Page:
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December 20, 2014
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SSL
News & Reviews Article
Title Preparing Driftwood for Your Freshwater Aquarium
Author

Chris Deer

Last Updated

2010-06-17

Abstract


Preparing Driftwood for Your Freshwater Aquarium
Chris Deer
Nothing adds more natural beauty to a freshwater aquarium than a twisted piece of driftwood. Driftwood will soften water, offer nooks for fish to find shelter and gives your fish a truly natural environment. But driftwood will sometimes “bleed” tannins into the water that turns it an ice tea brown color if not prepared properly. Note that the tea color will not harm your fish but it will give the aquarium a less bright look.
Here are steps you should take for preparing it before adding it to your aquarium:

1. Rinse off the wood completely and remove any loose pieces of bark or branches.
2. Place the driftwood in a “fish safe” bucket (not the one you wash your car with) or other suitable safe container.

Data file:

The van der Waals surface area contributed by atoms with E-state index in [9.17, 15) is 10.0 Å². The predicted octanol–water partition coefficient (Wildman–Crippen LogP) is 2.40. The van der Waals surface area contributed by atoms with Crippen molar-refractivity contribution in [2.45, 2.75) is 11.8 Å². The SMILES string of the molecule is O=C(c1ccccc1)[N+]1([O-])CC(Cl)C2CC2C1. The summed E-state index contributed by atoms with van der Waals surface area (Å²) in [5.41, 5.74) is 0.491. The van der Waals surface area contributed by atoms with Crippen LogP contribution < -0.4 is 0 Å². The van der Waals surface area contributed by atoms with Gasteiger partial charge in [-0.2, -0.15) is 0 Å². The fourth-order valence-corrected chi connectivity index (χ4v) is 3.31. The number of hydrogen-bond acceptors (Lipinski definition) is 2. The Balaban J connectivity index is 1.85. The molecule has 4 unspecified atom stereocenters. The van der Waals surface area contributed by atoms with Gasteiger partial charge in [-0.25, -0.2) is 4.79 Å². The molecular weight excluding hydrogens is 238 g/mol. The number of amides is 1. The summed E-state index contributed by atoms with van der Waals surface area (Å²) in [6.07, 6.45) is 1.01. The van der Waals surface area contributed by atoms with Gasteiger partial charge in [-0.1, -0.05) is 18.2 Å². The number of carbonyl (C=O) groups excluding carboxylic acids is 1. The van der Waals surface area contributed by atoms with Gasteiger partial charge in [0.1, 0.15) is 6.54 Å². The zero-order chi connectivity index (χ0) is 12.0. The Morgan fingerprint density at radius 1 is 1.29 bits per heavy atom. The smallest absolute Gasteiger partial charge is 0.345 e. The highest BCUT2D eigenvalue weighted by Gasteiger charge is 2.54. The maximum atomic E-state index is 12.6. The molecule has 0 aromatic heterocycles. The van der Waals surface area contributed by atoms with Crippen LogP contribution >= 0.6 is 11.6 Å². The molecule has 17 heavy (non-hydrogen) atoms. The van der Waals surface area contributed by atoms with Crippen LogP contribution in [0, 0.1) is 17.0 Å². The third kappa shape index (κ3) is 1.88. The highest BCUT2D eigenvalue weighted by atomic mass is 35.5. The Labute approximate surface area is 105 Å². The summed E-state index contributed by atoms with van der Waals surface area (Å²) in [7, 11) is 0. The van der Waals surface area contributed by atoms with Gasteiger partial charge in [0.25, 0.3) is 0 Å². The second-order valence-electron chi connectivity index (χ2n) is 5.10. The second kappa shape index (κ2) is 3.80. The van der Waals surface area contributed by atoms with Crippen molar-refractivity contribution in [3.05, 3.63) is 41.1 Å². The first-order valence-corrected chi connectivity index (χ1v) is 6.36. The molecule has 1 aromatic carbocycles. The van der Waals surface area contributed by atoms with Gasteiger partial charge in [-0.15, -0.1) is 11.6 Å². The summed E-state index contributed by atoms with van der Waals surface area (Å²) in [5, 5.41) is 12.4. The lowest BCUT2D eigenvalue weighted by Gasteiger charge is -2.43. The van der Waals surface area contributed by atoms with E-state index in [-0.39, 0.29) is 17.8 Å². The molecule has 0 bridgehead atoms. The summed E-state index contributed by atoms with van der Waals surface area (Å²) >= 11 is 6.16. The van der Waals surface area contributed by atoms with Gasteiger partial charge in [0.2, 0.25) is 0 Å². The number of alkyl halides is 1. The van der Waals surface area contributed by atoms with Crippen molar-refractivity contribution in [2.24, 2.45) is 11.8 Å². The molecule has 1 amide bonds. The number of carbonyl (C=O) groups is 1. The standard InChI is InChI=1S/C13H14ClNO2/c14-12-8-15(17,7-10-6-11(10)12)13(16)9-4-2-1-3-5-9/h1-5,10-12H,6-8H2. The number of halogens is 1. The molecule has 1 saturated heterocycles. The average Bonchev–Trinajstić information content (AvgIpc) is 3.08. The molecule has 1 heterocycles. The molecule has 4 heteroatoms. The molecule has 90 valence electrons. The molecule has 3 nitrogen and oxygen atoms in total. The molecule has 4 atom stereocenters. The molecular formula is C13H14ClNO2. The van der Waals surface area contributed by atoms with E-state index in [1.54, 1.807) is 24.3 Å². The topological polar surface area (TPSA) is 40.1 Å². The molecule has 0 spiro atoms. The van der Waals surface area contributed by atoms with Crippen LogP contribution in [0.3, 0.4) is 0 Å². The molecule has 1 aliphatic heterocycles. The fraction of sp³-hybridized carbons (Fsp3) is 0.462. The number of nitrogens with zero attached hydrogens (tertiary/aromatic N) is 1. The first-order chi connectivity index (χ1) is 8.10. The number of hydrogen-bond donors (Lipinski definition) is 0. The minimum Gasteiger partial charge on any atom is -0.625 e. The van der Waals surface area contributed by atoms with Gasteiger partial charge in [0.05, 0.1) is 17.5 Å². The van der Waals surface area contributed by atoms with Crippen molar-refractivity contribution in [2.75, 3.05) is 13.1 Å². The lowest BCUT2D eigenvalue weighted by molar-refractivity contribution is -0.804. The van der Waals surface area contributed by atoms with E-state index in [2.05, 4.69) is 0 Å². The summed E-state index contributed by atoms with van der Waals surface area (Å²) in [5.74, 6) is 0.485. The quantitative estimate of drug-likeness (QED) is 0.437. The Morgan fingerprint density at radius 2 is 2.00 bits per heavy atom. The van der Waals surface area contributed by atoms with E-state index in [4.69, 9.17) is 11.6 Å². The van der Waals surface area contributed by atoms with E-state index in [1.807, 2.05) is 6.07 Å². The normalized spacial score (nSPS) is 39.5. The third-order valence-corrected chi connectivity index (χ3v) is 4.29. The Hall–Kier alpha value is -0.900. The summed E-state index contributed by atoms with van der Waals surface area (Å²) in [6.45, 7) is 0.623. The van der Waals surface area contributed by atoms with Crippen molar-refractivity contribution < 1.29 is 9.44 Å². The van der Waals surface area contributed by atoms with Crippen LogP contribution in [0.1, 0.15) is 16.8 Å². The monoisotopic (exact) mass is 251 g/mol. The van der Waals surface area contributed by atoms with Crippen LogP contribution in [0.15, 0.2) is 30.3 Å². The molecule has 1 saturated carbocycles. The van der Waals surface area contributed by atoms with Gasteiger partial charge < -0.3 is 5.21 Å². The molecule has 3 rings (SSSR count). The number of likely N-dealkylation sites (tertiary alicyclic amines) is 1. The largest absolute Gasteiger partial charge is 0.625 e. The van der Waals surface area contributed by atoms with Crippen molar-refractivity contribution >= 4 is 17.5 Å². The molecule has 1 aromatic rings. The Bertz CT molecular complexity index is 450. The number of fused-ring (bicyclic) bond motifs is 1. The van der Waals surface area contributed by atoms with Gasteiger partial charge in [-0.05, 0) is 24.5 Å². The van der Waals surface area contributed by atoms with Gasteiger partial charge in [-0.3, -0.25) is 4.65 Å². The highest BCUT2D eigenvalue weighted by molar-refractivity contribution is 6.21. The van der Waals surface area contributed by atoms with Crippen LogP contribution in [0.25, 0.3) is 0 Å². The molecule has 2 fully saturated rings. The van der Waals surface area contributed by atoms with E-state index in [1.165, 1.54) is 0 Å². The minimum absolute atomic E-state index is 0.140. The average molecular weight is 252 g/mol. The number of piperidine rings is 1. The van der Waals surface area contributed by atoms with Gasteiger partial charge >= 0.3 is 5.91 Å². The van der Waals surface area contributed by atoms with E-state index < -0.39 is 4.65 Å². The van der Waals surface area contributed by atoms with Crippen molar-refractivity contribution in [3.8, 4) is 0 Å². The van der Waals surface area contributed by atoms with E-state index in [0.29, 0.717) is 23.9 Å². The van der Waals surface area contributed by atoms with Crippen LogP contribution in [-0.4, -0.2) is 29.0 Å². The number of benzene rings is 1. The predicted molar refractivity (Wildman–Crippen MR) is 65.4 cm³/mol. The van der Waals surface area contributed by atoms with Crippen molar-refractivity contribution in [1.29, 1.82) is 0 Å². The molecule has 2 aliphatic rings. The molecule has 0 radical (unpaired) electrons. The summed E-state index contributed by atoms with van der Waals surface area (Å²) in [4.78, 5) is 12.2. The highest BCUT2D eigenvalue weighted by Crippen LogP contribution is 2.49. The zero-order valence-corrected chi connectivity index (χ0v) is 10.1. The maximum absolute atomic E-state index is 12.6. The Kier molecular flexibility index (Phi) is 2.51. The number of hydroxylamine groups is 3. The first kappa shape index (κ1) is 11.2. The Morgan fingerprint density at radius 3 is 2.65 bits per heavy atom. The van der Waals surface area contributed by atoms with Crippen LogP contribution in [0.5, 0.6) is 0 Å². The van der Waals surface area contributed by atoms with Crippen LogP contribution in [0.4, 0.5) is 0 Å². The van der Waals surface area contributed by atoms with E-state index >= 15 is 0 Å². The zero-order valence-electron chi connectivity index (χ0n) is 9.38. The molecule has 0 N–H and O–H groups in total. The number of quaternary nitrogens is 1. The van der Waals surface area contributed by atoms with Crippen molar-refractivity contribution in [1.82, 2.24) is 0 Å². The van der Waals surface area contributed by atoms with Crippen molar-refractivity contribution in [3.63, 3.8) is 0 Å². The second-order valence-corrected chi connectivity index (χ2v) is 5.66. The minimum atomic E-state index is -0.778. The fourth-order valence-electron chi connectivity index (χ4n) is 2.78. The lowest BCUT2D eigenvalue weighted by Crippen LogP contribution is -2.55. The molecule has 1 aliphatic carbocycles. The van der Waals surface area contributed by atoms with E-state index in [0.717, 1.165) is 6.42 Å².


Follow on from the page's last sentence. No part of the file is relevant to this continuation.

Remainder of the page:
3. Fill the bucket with just straight tap water and cover the driftwood completely with water.
4. Add 3 or 4 teaspoons of baking soda to the water in the container. This raises the pH of the water in the container. The alkaline water draws out the tannins in the wood.
5. After a day or two, the water in the container will be dark brown. Drain out the water and repeat the steps above until the water remains clear.
6. Then soak the wood 1 or 2 additional days without any baking soda. Rinse the wood well one more time and then it should be safe to place in your aquarium!
Not all wood is safe for the aquarium. If you purchase wood from an aquarium store you will be assured it is an aquarium safe wood. But if you choose to collect wood yourself, ensure you do not collect pine or other woods loaded
with sap or phenols that will kill your fish.

If you have a plecostomus, it will absolutely love the addition of driftwood. They actually chew on the wood and it is believed it is a natural part of their diet (but not clear why or how).
There are also aquatic plants that will grow ON the driftwood. Plants like Java Moss, Java Fern and Anubias species can be loosely attached on the wood using thread or pull ties. After several weeks, the plants will have attached themselves and the thread or pull ties can be removed. The plant will grow all over the wood and can be trimmed to achieve the desired look!

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